With preventable diseases such as measles staging a resurgence, a leading Nashville physician says it’s time for Tennessee and other states to stop allowing parents to opt out of vaccinating their children. Exemptions for personal or religious beliefs put children at risk who have legitimate medical reasons for not getting vaccines, said Dr. Bill Schaffner, an infectious diseases professor at Vanderbilt University. Forty-eight states, including Tennessee, have passed laws allowing parents to opt out of mandatory school vaccinations.
TVA has begun making involuntary reductions in its workforce as it seeks to reach a cost-cutting goal in its operations and maintenance expenses. The federal agency would not discuss numbers, but spokesman Duncan Mansfield said TVA, which has been cutting positions through attrition and voluntary reduction incentives, is now letting some people go involuntarily. “We will not be in a position to comment on the total reduction until we have fully implemented the reorganization process,” he said. Mansfield confirmed that TVA has set up outplacement resource centers in Knoxville and Chattanooga offering career counseling, job-search workshops, help in developing resumes and other services.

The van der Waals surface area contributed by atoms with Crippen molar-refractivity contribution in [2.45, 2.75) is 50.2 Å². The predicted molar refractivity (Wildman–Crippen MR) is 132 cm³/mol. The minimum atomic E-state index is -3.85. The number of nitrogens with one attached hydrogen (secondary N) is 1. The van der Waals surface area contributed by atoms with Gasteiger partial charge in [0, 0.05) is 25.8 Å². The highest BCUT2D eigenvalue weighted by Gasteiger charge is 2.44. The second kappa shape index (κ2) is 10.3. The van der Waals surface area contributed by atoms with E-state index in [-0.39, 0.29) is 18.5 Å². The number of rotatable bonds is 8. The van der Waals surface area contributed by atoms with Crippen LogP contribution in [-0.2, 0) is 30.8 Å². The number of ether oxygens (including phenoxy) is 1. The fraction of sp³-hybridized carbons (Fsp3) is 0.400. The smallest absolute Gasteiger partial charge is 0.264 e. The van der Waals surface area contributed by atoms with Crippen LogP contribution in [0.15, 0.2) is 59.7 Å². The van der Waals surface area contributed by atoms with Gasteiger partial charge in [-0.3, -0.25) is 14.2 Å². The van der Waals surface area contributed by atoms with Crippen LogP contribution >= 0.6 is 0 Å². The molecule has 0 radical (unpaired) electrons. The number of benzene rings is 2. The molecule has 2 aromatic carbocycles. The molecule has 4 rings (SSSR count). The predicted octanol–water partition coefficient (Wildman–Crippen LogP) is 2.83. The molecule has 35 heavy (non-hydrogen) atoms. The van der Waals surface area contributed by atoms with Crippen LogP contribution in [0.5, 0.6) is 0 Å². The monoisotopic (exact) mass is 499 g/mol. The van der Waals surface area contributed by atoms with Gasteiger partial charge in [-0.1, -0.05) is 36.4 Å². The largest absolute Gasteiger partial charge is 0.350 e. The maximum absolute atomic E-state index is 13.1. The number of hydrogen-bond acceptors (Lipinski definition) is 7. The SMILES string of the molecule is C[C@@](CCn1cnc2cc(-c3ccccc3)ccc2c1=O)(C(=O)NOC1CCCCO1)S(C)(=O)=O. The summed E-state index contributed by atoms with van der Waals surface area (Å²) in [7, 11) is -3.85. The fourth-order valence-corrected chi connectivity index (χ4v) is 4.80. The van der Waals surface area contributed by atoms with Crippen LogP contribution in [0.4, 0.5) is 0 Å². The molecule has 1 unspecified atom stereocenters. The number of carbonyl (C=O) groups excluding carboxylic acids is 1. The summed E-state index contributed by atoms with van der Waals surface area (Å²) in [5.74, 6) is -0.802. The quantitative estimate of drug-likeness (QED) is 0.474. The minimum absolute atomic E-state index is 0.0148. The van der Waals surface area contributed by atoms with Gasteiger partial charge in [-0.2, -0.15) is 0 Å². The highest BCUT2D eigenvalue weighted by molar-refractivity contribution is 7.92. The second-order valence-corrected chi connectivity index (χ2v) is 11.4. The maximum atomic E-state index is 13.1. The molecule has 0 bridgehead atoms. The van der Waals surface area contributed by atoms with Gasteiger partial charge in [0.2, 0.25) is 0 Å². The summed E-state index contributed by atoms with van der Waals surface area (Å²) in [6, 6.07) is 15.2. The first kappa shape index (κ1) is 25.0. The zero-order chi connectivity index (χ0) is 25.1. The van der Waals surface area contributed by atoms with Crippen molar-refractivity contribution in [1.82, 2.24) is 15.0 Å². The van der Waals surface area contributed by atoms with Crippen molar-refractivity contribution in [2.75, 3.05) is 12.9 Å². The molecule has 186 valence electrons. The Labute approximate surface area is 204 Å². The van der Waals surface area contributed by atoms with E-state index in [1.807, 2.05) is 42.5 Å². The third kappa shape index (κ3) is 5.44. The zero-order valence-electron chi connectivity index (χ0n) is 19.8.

Tennessee takes great pride in its “pay as you go” approach to highway construction and maintenance, and it is right to do so. Only four states can boast that residents don’t have to bear responsibility for road construction debt. Unfortunately, that approach is about to hit a bump in the road. Because of uncertainty in federal transportation funding, Gov. Bill Haslam’s budget significantly throttles back on state highway spending for the coming years. One result is that the Tennessee Department of Transportation is reluctant to take on any new projects. It also will not start early engineering studies for new projects.
As the Tennessee legislative session nears its close, educational choice remains a leading policy discussion in the Capitol. Some opponents of the Tennessee Choice & Opportunity Scholarship Act malign parental empowerment, while I view a child’s right to a quality education as the civil rights issue of our time. I was one of a group of black students hand-picked to continue the desegregation of the high schools in Little Rock in the mid-1960s. Up to that point, we had attended segregated, substandard schools because of the color of our skin. Enrollment in a desegregated school afforded me a new education, with new tools and experiences that were only dreamed about in previous academic years.